Cash Boost For Grassroots Game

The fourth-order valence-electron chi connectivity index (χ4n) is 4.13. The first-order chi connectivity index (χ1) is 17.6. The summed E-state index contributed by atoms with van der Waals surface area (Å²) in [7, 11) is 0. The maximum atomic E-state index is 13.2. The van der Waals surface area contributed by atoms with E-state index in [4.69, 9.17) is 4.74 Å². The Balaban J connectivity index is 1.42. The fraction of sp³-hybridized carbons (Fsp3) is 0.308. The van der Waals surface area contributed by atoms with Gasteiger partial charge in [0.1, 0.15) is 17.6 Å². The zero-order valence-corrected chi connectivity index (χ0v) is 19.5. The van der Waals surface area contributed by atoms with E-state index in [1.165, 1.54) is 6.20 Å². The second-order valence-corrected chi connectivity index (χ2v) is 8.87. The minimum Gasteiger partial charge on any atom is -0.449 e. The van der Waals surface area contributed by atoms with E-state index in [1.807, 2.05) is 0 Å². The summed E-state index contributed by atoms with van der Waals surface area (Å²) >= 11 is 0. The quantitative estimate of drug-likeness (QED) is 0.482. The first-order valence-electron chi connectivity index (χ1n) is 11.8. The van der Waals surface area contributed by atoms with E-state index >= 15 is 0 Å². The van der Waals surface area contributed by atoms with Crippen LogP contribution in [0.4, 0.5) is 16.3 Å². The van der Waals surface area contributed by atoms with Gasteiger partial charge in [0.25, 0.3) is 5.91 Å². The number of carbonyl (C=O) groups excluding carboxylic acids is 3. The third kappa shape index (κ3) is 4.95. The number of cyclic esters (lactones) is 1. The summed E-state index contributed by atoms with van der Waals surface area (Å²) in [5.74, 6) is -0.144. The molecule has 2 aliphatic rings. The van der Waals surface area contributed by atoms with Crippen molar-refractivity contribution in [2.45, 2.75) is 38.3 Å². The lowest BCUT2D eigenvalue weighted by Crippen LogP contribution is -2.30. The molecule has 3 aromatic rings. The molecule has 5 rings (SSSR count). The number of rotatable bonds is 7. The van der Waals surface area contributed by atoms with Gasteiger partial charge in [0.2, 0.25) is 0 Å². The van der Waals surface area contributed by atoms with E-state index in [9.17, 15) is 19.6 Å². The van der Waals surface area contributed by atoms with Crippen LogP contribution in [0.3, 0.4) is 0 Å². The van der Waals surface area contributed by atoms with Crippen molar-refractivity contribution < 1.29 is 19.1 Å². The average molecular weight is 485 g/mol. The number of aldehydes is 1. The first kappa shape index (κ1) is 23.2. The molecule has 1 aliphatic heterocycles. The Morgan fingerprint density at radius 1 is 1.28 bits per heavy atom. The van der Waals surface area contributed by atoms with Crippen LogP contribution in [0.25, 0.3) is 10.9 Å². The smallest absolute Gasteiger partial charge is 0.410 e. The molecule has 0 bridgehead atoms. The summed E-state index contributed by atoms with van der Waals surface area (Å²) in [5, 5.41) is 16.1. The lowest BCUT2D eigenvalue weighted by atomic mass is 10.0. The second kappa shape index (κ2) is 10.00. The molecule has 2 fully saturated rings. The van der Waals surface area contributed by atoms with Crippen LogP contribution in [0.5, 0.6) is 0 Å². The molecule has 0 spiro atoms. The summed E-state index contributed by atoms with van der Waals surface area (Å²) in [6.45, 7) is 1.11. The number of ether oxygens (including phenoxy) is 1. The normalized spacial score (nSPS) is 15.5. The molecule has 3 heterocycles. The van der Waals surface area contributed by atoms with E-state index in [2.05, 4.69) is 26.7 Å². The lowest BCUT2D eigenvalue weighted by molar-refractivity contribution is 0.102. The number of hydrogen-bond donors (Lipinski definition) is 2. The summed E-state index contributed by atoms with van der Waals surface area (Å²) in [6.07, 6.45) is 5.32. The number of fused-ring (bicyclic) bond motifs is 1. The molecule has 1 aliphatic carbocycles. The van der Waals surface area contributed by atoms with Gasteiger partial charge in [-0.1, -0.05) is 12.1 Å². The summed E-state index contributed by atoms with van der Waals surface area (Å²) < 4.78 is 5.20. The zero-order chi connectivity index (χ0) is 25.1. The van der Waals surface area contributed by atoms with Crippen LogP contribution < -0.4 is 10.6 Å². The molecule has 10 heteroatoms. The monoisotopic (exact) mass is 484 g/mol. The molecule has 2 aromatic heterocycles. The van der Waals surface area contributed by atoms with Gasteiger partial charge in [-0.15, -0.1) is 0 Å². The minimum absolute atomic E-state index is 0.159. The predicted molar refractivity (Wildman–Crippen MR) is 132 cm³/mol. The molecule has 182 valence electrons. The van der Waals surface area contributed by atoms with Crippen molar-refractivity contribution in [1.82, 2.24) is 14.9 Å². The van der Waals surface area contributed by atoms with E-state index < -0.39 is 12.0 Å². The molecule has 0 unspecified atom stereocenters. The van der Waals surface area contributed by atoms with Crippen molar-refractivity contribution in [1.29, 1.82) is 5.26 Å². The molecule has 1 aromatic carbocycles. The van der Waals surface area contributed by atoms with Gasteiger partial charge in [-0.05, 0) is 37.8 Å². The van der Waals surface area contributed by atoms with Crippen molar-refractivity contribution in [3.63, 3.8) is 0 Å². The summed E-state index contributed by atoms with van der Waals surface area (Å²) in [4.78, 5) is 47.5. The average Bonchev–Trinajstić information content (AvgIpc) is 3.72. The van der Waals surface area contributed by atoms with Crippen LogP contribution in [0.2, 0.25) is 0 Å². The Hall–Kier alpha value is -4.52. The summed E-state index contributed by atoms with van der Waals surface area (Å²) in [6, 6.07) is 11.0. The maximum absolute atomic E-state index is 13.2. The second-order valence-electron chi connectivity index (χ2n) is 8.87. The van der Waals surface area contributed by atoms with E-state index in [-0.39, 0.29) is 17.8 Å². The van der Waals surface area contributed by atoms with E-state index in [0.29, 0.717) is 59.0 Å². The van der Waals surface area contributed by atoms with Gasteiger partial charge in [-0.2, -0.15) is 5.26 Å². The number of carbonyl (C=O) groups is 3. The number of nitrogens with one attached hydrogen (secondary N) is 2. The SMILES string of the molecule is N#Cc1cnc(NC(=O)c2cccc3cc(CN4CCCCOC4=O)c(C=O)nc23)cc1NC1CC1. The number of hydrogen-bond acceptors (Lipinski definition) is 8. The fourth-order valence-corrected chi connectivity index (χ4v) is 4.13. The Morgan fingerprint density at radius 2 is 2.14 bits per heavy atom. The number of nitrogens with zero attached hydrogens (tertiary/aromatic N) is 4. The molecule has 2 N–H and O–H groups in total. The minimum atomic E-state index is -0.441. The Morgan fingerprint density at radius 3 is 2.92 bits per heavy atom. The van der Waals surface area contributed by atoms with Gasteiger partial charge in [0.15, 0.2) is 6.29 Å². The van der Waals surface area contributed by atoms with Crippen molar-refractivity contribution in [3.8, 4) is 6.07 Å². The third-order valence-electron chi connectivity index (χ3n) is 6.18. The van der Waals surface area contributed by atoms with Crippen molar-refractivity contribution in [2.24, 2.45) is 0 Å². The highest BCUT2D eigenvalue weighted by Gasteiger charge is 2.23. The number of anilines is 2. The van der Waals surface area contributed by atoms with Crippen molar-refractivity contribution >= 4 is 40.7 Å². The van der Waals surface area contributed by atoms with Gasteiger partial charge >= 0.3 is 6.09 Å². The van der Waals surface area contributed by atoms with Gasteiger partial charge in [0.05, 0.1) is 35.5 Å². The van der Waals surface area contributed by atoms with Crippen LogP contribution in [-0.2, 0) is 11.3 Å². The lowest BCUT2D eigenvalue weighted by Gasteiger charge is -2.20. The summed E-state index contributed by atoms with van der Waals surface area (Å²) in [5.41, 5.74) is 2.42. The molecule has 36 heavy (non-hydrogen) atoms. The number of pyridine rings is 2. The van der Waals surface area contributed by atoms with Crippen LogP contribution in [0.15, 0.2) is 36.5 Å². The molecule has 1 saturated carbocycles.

Chief Executive Gordon McKie will tell today’s (Saturday 27 June) annual general meeting of the Scottish Rugby Union that the past season has been one of encouraging trends – both on and off the field.Addressing delegates from Scottish Rugby’s 241 full and associate member clubs – who will have the chance to see the IRB Nations Cup won by Scotland A under the guidance of the new Scotland coach Andy Robinson last weekend – McKie will also spell out the financial benefits from welcoming additional events to Murrayfield Stadium and announce a 20% increase in club support funding for the 2009-2010 season. McKie said: “The past season has been a challenging one for Scottish Rugby. Everyone has been affected in some guise by the economic downturn, yet, thanks to our prudent management and the efforts of our staff and the wider rugby community, there are encouraging trends. We are pleased that we will once again be able to increase funding to the grassroots game in the season ahead as investment here is critical to us achieving our strategic targets.”That was welcomed by Roy Comfort, Chairman of the Forum of Scottish Rugby Supporters. He said: “Looking at the SRU accounts for the year good progress has been made in many areas of the game. FOSRS would like to congratulate the Board and all the staff on a fine showing in a difficult economic climate.”The hard work that goes on behind the scenes is very much appreciated and the results both on and of the park have been extremely encouraging. We wish the Board, staff, players and volunteers every success for the year ahead.” EventsProvisional figures suggest that the high profile events staged at Murrayfield last month – RFL’s engage Magic Weekend, the Heineken Cup and the Emirates Airline Edinburgh 7s Festival – gave a multi-million pounds boost to the Scottish economy with details expected to be disclosed next month. “Scottish Rugby wants to play an active part in communities the length and breadth of our country and through staging such events at Murrayfield we can invite supporters to witness some of the world’s best athletes and, at the same time, let others in businesses in the capital and across Scotland benefit from a very attractive programme,” McKie said.Earlier this season Napier University calculated that Murrayfield’s regular diet of Scotland matches in the RBS 6 Nations Championship and Bank of Scotland Corporate Autumn Tests, alongside Edinburgh’s Magners League and Heineken Cup matches, would be worth over£100 million to the Scottish economy, Edinburgh’s share being£50 million. McKie added: “The past year has seen Scottish Rugby bring more than£100 million of economic benefits to the wider Scottish community and, of course, that’s very encouraging. But what we find even more heartening is the growing number of young people across an ever widening number of communities in Scotland who we are introducing to rugby.”Investment in clubsScottish Rugby has increased investment in the club game at all levels over the past two seasons and that trend will continue in season 2009-2010.A 20% rise in club support funding has been provided in this year’s budget with a total of some£1.6 million (up from£1.33 million) to cover, for example, joint development officer funding and increased payments in travel support to Scotland’s rugby clubs.Ian Rankin, Director of Rugby at Dundee HSFP, Scotland’s club of the year 2008-2009, said: “With the current economic climate affecting everybody in one way or another it’s very encouraging for all involved in club rugby to have the level of financial support from Scottish Rugby increased from last year.”This support emphasises the position of clubs as the bedrock of rugby in Scotland both in growing the game and developing the next generation of players and coaches. This funding will also make a massive difference to some of our clubs who travel the length and breadth of Scotland and are such an important part of their local community.”ParticipationAudited figures show that Scottish Rugby is also making progress in converting people who are given the chance to play the game into regular participants.McKie noted: “Our strategic plan has set a target of 38,000 players by 2012 and we have been pleased with the growth of our sport over the past year.”Since our development restructure in 2006, the total number of adults playing rugby has risen by around 21% (from approximately 24,200 to 30,500), while the number of under-18s, boys and girls now playing the game regularly across Scotland has risen by about 24% (from 15,200 to 20,000). Many thanks must go to our staff and dedicated volunteers for successfully promoting the grassroots game.”McKie hailed the partnership approach which is at the cornerstone of Scottish Rugby’s drive to win new playing recruits. “We now have 65 partly-funded development officers at work linking clubs, schools, local authorities and businesses to Scottish Rugby.”These development officers have played a key part in helping young Scots to become healthier, safer and stronger and enabled them to make a positive contribution to their communities as part of the Scottish Government’s Cashback for Communities initiative.”This scheme, whereby the proceeds from serious crime are re-invested in the communities that have been blighted by it, has seen over 15,000 primary and secondary school rugby sessions delivered to more 120,000 pupils under the street rugby umbrella in the last ten months.”FinanceOn finances McKie will report continuing stability. “We achieved an overall break-even position for the third successive year; increased our turnover by£1.6 million; and average bank borrowings for the year were£14.9 million, compared to the previous year’s average of£18.4 million. Our year end back debt of£13.3 million is significantly below the April 2008 year-end figure of£17.6 million.”Scotland teamsOn the field McKie reflected on a year of mixed fortunes for the Scotland team; the Scotland under-20 team winning six of their ten internationals and achieving a position higher than their seeding at the IRB Toshiba Junior World Cup; the Scotland 7s team winning the plate at the IRB Rugby World Cup 7s in Dubai and reaching their first ever semi-finals on the IRB World Series circuit in the final two tournaments of the season in London and Edinburgh; and the Scotland Women’s team qualified for the 2010 Rugby World Cup in England through emerging unbeaten from the 2009 FIRA European Championships. He said: “Last weekend in Romania Scotland A won the IRB Nations Cup, a fitting start to Andy Robinson’s reign as national coach. I look forward to working with Andy and his team as we build towards the 2011 Rugby World Cup in New Zealand and also thank Frank Hadden for all his endeavours with the national team over the past four years.”Pro-teamsOn the two professional teams, Edinburgh and Glasgow Warriors, McKie praised Edinburgh’s second placed finish in the Magners Celtic League and reflected that both had attracted bigger crowds to their matches at Murrayfield and Firhill respectively.”Due to the hard work of both Scottish pro-teams there has been an increase in attendances of around 45%. With players returning to Scotland – including the redoubtable Chris Cusiter – and the squads boasting an exciting crop of young Scottish talent, we look forward to building on the good work over the forthcoming season,” he said. Stadium developmentsMcKie will reiterate Scottish Rugby’s commitment to maintain Murrayfield’s status as a world-class stadium. “Investment in Murrayfield continued this year with the development of the back pitch area as a consequence of the Edinburgh trams project and the Water of Leith flood defence scheme.”We now have four world-class, full-size training pitches, including a fully IRB compliant artificial pitch, which is ready for contact rugby. Within the stadium we have installed two high-spec big screens – the biggest permanent screens in a sports stadium in Scotland – alongside digital scoreboards and both developments have proved popular with supporters and event promoters,” he explained. McKie thanked Scottish Rugby’s staff and all those who are involved in the game in a voluntary capacity for their contribution to a season of “encouraging developments” and said that through a continued partnership approach there was every reason for optimism for the season ahead.